We may not know who exactly is running the New York Yankees right now—Hank Steinbrenner, Brian Cashman, or who-is-Randy Levine—but we at least have an idea how they’re not running the team: like George used to. If a younger George had been calling the shots, Joe Torre would have been fired after the Yankees’ fourth straight playoff humiliation. The parting of ways was handled clumsily, but no matter how Torre took it, it’s wrong to see what happened as an attempt to embarrass or humiliate him.
Torre was far and away the highest-paid manager in baseball, and the Yankees offered him, essentially, $6 million if his team just made the playoffs—five mil in salary and a one million bonus. The salary alone was nearly $700,000 more than the Dodgers will now be paying him per year for the next three seasons. The perceived insult was the idea of incentives and that he wasn’t offered a multiyear contract. Torre’s attitude seemed to be: After 12 years, you’re insulting me by implying I need incentives. From a certain perspective, this is no doubt true; from another, it says just about everything that is wrong with the New York Yankees under Torre.
As Bill James once observed about managers, it’s probably a good idea every few years to bring in new blood, if only to stir things up. Few who have watched the sloppiness and complacency of Torre’s teams in recent years could make a sound argument against that. Torre was never much of a game manager, showed no real facility for handling pitchers, and little more for developing new players. “What was it he was bringing to the franchise at this point in his career?” we are entitled to ask. Everyone pretty much concedes that Torre is a nice guy—though not, it appears, too nice to negotiate for another man’s job in Los Angeles before the ink was dry on Grady Little’s resignation letter—and that his players are devoted to him, but it’s no longer apparent that these things helped the Yankees win baseball games. In 1996, Torre provided a well-needed cushion between George Steinbrenner and the team, but the slackness and inattention to detail in recent years—is there any rational reason he didn’t stop the game until the bugs stopped tormenting Joba at Jacobs Field?—has had Yankee fans pulling their hair out for years.
If Torre didn’t need incentives after losing 13 of his last 16 playoff games, what exactly was needed? And if he was insulted by a one-year contract, did he expect to be rehired by the Yankees for 2009 if his team lost in the playoffs again?
Yes, Torre wasn’t the principal reason that the Yankees failed to make it out of the first round of the playoffs this year. That can properly be charged to Brian Cashman or Randy Levine or whoever is pulling the team’s strings and has failed to realize year after year that when you go into a postseason series, where pitching really is 745 percent of the game, you can’t have Randy Johnson, Jaret Wright, Mike Mussina, Roger Clemens, and an inferior bullpen and expect to win.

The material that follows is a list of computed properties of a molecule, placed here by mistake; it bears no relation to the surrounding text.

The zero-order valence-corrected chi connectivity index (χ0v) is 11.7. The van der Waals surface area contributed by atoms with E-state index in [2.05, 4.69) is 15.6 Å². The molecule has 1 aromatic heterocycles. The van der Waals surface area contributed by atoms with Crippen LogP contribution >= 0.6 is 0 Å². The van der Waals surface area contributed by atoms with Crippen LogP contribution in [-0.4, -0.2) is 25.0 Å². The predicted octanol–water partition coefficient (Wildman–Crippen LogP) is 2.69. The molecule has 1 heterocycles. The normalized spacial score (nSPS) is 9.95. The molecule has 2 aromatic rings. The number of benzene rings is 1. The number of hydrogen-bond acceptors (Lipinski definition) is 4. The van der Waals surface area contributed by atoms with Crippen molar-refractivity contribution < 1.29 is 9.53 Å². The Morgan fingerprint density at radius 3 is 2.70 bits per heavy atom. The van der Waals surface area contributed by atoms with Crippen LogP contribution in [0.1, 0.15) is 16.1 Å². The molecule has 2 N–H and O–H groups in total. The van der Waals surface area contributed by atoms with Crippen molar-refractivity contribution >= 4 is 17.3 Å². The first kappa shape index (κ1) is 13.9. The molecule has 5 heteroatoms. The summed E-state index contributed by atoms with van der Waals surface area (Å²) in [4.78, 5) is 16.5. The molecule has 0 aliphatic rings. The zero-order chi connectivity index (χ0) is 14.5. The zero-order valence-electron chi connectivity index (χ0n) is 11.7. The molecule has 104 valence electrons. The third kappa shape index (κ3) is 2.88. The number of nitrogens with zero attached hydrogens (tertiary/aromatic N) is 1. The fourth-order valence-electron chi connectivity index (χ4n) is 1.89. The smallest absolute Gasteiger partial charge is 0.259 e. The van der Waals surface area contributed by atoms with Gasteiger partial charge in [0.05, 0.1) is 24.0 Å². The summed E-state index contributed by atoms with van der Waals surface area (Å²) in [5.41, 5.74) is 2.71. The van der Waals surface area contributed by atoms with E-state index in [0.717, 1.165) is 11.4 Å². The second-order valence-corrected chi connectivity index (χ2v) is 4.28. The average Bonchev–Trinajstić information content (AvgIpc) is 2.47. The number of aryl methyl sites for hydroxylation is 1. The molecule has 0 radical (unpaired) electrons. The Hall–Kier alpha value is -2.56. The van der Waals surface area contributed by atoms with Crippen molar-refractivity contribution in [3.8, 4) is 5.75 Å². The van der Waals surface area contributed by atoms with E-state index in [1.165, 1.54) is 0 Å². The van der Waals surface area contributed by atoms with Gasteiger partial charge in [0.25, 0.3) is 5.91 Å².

But injustice in the baseball world didn’t start with the departure of Joe Torre. Casey Stengel, like Torre, managed the Yankees for 12 seasons, winning 10 pennants and seven World Series, and he was fired for not winning the series in his last try. By those standards, the Yankees’ offer to Joe Torre of $6 million and another chance seems more than fair.
About the worst the Yankees can be blamed for in the matter of Torre is a failure of nerve, for not firing him outright. In the much more important matter of Alex Rodriguez, they are blameless, at least so far. The Yankees, it seems,
were willing to give A-Rod $240 million to $250 million—best estimate—to play for the next eight seasons, during which, presumably, he would rescue the all-time home-run record from Barry Bonds and bring it back to New York. The Yankees made it clear as a John Sterling home-run call that they wouldn’t negotiate if A-Rod opted out of the last three seasons of his contract—a move that would cost them roughly $30 million in subsidies from A-Rod’s previous team, the Texas Rangers.
Rodriguez’s agent, Scott Boras, as egomaniacal as a Bond villain, apparently assumed that they were bluffing—either that or he had some sort of super deal cooking with someone who would offer his client a piece of ownership . . . or something. If such a deal is in the works, all bets as to where A-Rod will wind up are off. If Boras doesn’t have such a deal in mind, then he has overplayed his hand. Boras’s recent “Can we talk?” overtures to the Yankees seem to indicate that this is indeed the case, and that he is willing to come down on the ridiculous $350 million asking price for his client.
If so, it might be time for both sides to eat a little crow and do a sit-down. The Yankees appear to be the only team even willing to discuss the minimal money that A-Rod and Boras say they’ll accept, and from the Yankees’ perspective, Rodriguez is irreplaceable, at least if they’re serious about going to the World Series. A-Rod back in a Yankees uniform? Don’t bet that it won’t happen. After all, these assholes deserve each other.